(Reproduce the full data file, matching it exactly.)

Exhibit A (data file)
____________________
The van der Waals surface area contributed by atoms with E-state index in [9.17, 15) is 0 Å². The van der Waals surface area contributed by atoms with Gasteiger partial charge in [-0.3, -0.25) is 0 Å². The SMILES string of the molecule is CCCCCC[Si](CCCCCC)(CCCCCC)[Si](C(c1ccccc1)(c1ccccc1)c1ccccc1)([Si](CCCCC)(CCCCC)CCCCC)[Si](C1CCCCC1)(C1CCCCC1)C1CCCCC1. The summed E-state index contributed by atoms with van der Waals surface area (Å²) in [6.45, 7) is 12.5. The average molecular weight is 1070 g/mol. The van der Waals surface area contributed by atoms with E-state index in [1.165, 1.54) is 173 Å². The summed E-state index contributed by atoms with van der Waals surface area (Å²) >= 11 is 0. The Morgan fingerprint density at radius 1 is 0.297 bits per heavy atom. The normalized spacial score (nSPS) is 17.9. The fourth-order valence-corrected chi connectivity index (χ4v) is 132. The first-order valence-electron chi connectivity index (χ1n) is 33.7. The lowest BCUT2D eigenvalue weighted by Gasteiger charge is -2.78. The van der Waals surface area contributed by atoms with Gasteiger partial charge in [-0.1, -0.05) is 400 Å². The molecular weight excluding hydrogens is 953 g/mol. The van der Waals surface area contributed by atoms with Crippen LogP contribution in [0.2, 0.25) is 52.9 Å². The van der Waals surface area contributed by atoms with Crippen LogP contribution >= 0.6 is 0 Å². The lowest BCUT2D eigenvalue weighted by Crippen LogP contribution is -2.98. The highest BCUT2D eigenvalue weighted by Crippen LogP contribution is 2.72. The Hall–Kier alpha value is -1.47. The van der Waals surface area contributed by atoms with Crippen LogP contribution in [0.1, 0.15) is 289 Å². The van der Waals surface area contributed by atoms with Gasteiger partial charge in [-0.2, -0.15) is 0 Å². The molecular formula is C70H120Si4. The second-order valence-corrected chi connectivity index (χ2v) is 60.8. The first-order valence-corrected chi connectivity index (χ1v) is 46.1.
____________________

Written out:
The van der Waals surface area contributed by atoms with E-state index in [9.17, 15) is 0 Å². The van der Waals surface area contributed by atoms with Gasteiger partial charge in [-0.3, -0.25) is 0 Å². The SMILES string of the molecule is CCCCCC[Si](CCCCCC)(CCCCCC)[Si](C(c1ccccc1)(c1ccccc1)c1ccccc1)([Si](CCCCC)(CCCCC)CCCCC)[Si](C1CCCCC1)(C1CCCCC1)C1CCCCC1. The summed E-state index contributed by atoms with van der Waals surface area (Å²) in [6.45, 7) is 12.5. The average molecular weight is 1070 g/mol. The van der Waals surface area contributed by atoms with E-state index in [1.165, 1.54) is 173 Å². The summed E-state index contributed by atoms with van der Waals surface area (Å²) >= 11 is 0. The Morgan fingerprint density at radius 1 is 0.297 bits per heavy atom. The normalized spacial score (nSPS) is 17.9. The fourth-order valence-corrected chi connectivity index (χ4v) is 132. The first-order valence-electron chi connectivity index (χ1n) is 33.7. The lowest BCUT2D eigenvalue weighted by Gasteiger charge is -2.78. The van der Waals surface area contributed by atoms with Gasteiger partial charge in [-0.1, -0.05) is 400 Å². The molecular weight excluding hydrogens is 953 g/mol. The van der Waals surface area contributed by atoms with Crippen LogP contribution in [0.2, 0.25) is 52.9 Å². The van der Waals surface area contributed by atoms with Crippen LogP contribution >= 0.6 is 0 Å². The lowest BCUT2D eigenvalue weighted by Crippen LogP contribution is -2.98. The highest BCUT2D eigenvalue weighted by Crippen LogP contribution is 2.72. The Hall–Kier alpha value is -1.47. The van der Waals surface area contributed by atoms with Crippen LogP contribution in [0.1, 0.15) is 289 Å². The van der Waals surface area contributed by atoms with Gasteiger partial charge in [-0.2, -0.15) is 0 Å². The molecular formula is C70H120Si4. The second-order valence-corrected chi connectivity index (χ2v) is 60.8. The first-order valence-corrected chi connectivity index (χ1v) is 46.1.